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I have a directory setup very nicely(i.e organized with READMEs and easy navigation etc.). I would like people to be able to access the files in this directory maybe even copy them to their own directory (on the same computer) but I don't want my own directory to get shaken up/messed up or else everything could get ruined. Is there anyway to put a lock on certain commands within my directory, or is there anyway of putting a lock on certain files?

For example somebody should be able to move through the space freely like this:

$ cd ThisDirectory
$ cd ThatDirectory

But they shouldn't be able to move these files like this:

$ mv ThisDirectory
$ mv ThatDirectory

Is there anyway to put a lock on the mv command for specific files?

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    Just don't give others write permissions to them? Aug 18, 2015 at 17:47

1 Answer 1

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Simply change permissions of the files in a way everyone could read them, but not alter them.

When you use ls -l to list your files, you get something like

    ls -l file
    -rw-rwxr--    1 rafael   Grp      1620 Aug 18 14:58 file

That first set of dashes/letters sets the permitting of three distinct (but not exclude each other) groups, namely User (you), Group, Others (or everyone in this machine/server).

So the example above may be read as

    -            It's a file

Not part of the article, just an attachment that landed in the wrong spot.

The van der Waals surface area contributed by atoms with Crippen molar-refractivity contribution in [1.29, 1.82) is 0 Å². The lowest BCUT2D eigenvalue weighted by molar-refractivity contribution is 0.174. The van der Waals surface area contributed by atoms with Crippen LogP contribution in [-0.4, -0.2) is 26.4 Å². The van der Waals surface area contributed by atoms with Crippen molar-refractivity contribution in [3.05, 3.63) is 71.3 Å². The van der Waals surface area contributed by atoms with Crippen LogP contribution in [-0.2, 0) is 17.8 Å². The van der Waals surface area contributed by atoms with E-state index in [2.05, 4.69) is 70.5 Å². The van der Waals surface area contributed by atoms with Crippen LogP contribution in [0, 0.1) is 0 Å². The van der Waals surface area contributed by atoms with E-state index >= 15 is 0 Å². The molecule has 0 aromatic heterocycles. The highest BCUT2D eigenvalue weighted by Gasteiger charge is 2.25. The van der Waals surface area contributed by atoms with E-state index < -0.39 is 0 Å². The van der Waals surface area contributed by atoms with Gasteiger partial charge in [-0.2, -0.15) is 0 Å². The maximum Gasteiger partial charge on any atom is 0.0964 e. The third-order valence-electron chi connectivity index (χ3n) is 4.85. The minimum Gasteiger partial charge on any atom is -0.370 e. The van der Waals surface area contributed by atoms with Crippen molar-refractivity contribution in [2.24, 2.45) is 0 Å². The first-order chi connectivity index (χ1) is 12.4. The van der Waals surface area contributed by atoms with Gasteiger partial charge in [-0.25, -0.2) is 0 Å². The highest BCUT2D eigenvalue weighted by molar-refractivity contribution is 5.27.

rw-         Owner may read and write
        rwx      Others in group may read, write and execute
           r--   Other users (not in group) may read

To prevent anyone from changing your files set them with

    chmod go-w file

This will set them to be not writable by anyone besides you

    ls -l file
    -rw-r-xr--    1 rafael   Grp      1620 Aug 18 14:58 file

Let me dive into these dash/letters:

    -rw-rwxr--    1 rafael   Grp      1620 Aug 18 14:58 file

The first one indicates the file type (directory, symlink, named pipes). Then there are three sets of three symbols, each set is composed of one r (for read), one w (for write), and one x (for execute), or their positions filled by a dash, if that permission is disabled.

Your directories should have the same permissions, with the addition of "execute" for all users ("executing" a directory means accessing any entry within it). If your directories are writable, the entries in it may be deleted or renamed.

In the command chmod, there are three parts as well go (means group and others), the '-' (minus sign) is to remove (permission) and them came the (list of) rights to change

So

    chmod u-wx file    # prevent you reading the file or executing it
    chmod u+wx file    # permit you to read nte file or execute it
    chmod ug+rx file   # permit you and your group to read or execute it
    chmod ugo-rwx file # permit no access, for anybody

One last note

chmod also supports -R, for recursion, so if you have a directory called myDir:

    chmod -R go-w myDir  # protect everything in that directory and its sub directories/files
    chmod -R go+rX myDir # grant reading access in that directory and its sub directories/files

Should do the trick.

Thanks for asking, and I hope it could help others as well!

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  • Oh, thanks @Toby Speight, for your great edits.
    – Rafareino
    Aug 19, 2015 at 19:26

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